message 17: by Andy (new)

Andy Lake LOL, Carrie.

I trust there are other ways of conveying the feeling, e.g. through tension in dialogue, body language etc.
I would hate to think of you bottling up all that emotion :-)

message 18: by Heather (last edited Mar 02, 2016 07:03PM) (new)

Heather MacGillivray | 581 comments @ Andy, I hope my writing "g*n" wasn't cheating! ? :-) (I coulda meant "gin" ... it would still make sense in the sentence I used it in!) Just kidding! I believe I stayed within the restrictions. True!

message 19: by Carrie (new)

Carrie Zylka (carriezylka) | 223 comments Andy - nope, instead of being a big cry baby I made her super pissed.
And I actually think it worked out better in the end. :)

message 20: by Paula (new)

Paula | 886 comments Oh okay, hopping in here, yes and my Moria-Gate truthing's not some magic miracle mode, btw, right? Like, different strokes for different worlds . . . just joking; I love this theme, this month. Problem is, one can think of so *many* stories for it.

message 21: by Heather (last edited Mar 02, 2016 08:49PM) (new)

Heather MacGillivray | 581 comments I liked your story this month best of ALL your stories so far, Paula ... (without even knowing what Moria-Gate is! {Did Moria Carey do something weird?/morph the truth? sometime?} OR is this it? "The Bridge of Khazad-dûm is a narrow stone bridge crossing a chasm within the eastern gates of Moria. It lends its name to Chapter 5 in Book II of The Lord of the Rings, in which Gandalf referred to it as Durin's Bridge. The bridge was built to guard the East Gate of Khazad-dûm." - Wikipedia)
But anyway, the way the 'truth' changes on a word, from someone, and then becomes even more true is so true to life ... and hilariously done "she's chicken!" => the steaming smell of deliciousness (for those who aren't vegetarian lol) => a young, bigger beaked-predator emerges out of once-was ... => well that's up to our perpetual-child imagination/truth AND what we observe in really-truly life that goes that way, every day, every way ...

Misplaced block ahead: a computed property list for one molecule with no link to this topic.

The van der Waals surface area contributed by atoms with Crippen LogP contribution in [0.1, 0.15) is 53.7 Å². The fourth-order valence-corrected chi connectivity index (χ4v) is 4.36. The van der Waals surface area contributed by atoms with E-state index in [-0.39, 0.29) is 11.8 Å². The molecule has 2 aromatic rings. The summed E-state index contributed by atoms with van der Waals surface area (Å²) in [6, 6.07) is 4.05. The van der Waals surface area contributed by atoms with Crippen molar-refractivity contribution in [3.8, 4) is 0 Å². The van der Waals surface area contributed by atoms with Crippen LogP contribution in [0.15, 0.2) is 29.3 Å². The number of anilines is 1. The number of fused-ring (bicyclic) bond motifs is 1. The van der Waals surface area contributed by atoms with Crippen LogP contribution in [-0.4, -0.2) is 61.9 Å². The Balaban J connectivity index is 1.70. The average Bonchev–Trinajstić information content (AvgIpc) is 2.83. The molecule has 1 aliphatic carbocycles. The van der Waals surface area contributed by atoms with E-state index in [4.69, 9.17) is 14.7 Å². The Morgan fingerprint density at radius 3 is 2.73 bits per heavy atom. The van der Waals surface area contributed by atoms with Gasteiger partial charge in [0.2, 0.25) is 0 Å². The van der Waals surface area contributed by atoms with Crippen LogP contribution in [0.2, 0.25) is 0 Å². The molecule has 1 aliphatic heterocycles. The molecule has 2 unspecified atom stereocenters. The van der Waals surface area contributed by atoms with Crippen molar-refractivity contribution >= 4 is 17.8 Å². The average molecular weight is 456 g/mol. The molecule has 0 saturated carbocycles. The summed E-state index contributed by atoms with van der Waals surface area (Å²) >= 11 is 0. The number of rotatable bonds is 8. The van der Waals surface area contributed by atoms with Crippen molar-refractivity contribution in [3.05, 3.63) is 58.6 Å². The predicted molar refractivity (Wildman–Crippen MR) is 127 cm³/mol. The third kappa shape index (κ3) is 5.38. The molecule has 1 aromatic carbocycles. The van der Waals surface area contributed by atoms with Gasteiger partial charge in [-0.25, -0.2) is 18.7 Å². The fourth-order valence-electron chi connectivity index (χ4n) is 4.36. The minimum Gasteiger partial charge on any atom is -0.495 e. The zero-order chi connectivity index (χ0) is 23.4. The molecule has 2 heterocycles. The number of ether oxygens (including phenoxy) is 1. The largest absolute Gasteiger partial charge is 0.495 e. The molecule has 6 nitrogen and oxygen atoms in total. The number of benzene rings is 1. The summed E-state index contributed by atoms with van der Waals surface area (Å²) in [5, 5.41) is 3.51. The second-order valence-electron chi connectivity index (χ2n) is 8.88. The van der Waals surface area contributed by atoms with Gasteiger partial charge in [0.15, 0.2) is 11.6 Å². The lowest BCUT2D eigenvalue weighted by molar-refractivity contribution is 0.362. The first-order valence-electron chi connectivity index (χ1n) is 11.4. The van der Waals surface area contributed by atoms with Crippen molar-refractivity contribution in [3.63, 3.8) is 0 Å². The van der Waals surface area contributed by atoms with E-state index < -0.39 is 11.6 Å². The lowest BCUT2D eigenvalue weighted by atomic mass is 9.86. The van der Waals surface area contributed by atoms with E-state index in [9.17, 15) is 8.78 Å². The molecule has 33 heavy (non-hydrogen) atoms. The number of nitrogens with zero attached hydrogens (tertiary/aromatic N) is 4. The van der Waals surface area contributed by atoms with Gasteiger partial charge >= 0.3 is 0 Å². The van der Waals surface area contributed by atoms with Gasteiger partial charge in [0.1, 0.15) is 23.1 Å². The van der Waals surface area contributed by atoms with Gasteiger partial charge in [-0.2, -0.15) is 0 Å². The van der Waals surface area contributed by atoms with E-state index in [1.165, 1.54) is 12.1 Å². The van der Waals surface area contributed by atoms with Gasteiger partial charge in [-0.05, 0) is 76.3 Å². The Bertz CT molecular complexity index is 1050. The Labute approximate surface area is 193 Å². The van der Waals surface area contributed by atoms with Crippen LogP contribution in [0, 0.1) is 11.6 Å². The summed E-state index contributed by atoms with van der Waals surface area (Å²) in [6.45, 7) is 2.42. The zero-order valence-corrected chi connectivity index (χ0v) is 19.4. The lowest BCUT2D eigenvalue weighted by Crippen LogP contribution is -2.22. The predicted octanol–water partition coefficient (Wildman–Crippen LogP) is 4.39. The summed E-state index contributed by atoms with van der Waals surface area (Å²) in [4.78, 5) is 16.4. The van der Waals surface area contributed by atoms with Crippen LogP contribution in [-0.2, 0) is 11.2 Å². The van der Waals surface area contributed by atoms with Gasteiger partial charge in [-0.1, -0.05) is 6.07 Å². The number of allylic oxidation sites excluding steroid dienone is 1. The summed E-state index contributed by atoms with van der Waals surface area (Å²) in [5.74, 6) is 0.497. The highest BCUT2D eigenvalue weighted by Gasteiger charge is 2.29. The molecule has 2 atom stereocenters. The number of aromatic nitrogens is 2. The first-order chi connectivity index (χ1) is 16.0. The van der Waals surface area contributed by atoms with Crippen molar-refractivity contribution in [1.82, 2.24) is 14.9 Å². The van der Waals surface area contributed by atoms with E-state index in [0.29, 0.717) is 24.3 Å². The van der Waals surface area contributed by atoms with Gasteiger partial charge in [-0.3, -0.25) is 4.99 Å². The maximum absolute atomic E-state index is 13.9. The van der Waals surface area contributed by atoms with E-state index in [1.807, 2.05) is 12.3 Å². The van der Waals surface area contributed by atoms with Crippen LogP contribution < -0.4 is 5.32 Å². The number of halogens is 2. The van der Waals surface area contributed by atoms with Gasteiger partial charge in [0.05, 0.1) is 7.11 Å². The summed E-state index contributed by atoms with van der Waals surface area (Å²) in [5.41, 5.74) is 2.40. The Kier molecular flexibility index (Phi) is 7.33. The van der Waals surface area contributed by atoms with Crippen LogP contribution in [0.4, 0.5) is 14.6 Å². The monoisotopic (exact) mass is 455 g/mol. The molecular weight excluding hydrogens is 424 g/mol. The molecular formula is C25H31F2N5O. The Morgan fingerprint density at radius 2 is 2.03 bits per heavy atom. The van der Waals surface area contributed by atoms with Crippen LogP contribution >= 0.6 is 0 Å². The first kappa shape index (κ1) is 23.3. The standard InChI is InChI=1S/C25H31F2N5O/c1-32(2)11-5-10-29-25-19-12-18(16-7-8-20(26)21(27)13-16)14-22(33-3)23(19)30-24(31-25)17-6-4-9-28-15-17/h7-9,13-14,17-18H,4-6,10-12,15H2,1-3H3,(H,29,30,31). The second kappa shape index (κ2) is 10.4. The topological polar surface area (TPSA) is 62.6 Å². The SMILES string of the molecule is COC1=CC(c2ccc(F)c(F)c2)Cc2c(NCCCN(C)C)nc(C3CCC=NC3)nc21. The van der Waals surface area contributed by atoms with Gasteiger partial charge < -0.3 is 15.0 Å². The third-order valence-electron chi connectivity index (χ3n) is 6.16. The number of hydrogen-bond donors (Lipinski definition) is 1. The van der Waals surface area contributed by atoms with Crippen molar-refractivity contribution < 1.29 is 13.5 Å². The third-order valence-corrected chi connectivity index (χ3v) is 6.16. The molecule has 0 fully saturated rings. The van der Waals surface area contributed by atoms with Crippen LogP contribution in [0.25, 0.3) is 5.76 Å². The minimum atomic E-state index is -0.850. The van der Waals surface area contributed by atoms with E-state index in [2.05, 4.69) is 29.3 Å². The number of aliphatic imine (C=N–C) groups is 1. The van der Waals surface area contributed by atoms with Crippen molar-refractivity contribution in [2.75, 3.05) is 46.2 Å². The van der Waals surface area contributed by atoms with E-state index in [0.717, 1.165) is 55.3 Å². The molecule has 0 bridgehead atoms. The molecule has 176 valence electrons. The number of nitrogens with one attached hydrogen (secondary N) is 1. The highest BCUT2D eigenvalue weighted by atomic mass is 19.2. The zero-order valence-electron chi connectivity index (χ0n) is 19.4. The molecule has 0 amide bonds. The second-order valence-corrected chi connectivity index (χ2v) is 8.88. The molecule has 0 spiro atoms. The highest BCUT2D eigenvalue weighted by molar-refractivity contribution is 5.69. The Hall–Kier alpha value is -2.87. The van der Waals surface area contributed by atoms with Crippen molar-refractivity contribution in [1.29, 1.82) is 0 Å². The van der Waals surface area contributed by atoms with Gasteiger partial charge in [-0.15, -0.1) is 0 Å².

And Carrie, the super pissed works great ... far more effective than tears any day!

message 22: by Paula (new)

Paula | 886 comments Thanks, Heather. And yes, the Tolkiien.

message 23: by Heather (last edited Mar 03, 2016 07:25PM) (new)

Heather MacGillivray | 581 comments And on that point you made, Paula, about how this month's challenge led to a quandary (a cross-trails!) as to which story (path), of many in your head, to choose ... the challenge has led me to think I'd like to chose a path that is leading (in my imagination) my March story to a whole new challenge (for me) of actually constructing a story-town/hemisphere/world of my own: a novel.

I'm fascinated by the Eastern and Western perspectives and the fact that the hemispheres (philosophically) are becoming more West:East, left:right ... and less ... Northern:Southern, European:Oriental. Look at China in Africa - they might be taking the place over, but they also model (a type of) non-violence and (a type of) respect. And - as described by a Defence analyst expert on the telly last night - in the South China Sea at the moment America (our strongest ally) is 'asking' Australia to 'test out' freedom of the seas by sailing a bit close to the wind, literally, where ever there is a storm brewing in the South China Seas disputed islands 'physical debate.' It is seen as less confrontational, by America, if li'l ol Australia happens to innocently stray into an area that China (our biggest trading partner) is claiming. And China could shoot down one of our planes-that-had-strayed in 'their air space' without it being so likely to fully awaken the beast within the American bosom as that awakening might be likely IF China directly attacked an American plane!